Another source of pride for the church is its replica of the Shroud of Turin
– the cloth Jesus was said to have been buried in – which the Philly archbishop
brought to his archeparchy in the late 2000s from Italy.
EVEN IF you’ve never heard of the Ukrainian Catholic Cathedral of the Immaculate Conception in Northern Liberties, chances are you’ve seen it: Its signature golden dome is easy to pick out on the city’s skyline.
Northern Liberties is a neighborhood in Philadelphia, Pennsylvania. The assumption above is that if you are reading philly.com your live in Philly.
But the church is much more than a pretty facade – it’s one of four major hubs for the Ukrainian Catholic faith in America.
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Rev. Ivan Demkiv, who’s steered the congregation for more than a decade, explained what happens beneath the church’s brilliant dome. (Full disclosure: Demkiv is the father of one of this reporter’s college friends.)
Who we are: Demkiv oversees a congregation of about 300 families, some of the roughly 20,000 cultural Ukrainians who live in the greater Philadelphia area.
[ . . . ]
Where we worship: Immaculate Conception’s flock gathers in the Cathedral of the Blessed Virgin Mary, a massive edifice built in the Byzantine tradition – it’s modeled after the Hagia Sophia basilica in Istanbul, according to Demkiv.
The structure was built from 1963 to 1966 on Franklin Street near 8th Street. Though its iconic dome – covered in gold-infused Venetian glass tiles – is its claim to fame, the cathedral’s interior is even more magnificent, featuring rich, colorful mosaics of biblical scenes and hand-painted icons of the faith’s saints and prophets.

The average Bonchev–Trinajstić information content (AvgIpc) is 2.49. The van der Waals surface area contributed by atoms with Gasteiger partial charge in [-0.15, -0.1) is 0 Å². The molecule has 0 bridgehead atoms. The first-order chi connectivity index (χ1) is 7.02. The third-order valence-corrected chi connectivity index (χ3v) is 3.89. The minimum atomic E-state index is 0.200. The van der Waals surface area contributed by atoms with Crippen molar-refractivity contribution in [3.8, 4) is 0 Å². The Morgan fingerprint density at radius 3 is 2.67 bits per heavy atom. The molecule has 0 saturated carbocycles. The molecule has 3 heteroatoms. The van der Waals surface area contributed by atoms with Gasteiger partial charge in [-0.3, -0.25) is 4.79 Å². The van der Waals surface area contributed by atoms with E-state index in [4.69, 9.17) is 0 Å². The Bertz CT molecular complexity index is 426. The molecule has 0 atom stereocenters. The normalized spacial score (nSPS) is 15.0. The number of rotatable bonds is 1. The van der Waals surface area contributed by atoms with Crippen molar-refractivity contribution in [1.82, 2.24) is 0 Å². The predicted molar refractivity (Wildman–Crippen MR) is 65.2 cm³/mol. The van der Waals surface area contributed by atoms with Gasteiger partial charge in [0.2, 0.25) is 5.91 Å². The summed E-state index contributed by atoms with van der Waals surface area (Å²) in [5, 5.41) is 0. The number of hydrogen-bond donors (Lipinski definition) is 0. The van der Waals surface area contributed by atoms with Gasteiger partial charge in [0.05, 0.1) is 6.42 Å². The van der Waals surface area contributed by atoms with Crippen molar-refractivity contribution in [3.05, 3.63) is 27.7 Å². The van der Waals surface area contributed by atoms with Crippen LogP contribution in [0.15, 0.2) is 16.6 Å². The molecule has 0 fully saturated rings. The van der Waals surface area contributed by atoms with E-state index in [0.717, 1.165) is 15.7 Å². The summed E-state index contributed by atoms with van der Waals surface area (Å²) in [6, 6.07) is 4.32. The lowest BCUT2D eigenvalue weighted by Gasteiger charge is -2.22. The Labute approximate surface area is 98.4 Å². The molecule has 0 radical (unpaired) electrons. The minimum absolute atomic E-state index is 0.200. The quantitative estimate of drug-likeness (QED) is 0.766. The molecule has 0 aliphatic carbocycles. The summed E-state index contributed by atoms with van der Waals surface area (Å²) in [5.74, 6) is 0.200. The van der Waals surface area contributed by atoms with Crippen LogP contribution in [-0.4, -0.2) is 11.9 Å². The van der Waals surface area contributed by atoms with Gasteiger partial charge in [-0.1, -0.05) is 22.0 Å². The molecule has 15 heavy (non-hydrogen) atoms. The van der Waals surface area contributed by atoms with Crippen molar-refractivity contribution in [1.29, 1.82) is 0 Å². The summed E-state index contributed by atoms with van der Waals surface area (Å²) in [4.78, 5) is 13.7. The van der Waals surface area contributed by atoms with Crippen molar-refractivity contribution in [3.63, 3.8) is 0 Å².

[ . . . ]
What we believe: Immaculate Conception is a Ukrainian Greek Catholic Church, which follows the Eastern Rite of the Catholic faith. In Roman Catholic parlance, the Vatican and the Ukrainian Catholic Church are said to be in "full communion" – meaning the Ukrainian branch is a member of the larger whole, but with its own distinct cultural identity.
The beliefs are the same, but the way they worship differs slightly. For example, Ukrainian Catholics read from the Divine Liturgy of Saint John Chrysostom during services, instead of the Bible. Their churches feature painted icons (detailed portraits of holy figures) instead of the statues commonly found in Roman Catholic churches. And their hymns don’t have musical accompaniment – choirs and churchgoers sing without organs or other instruments.
[ . . . ]
Another source of pride for the church is its replica of the Shroud of Turin – the cloth Jesus was said to have been buried in – which the Philly archbishop brought to his archeparchy in the late 2000s from Italy.
[ . . . ]
God is . . . "Infinite power. Through him everything came to be," Demkiv said. "It doesn’t matter your faith, everyone can feel his guidance in their lives."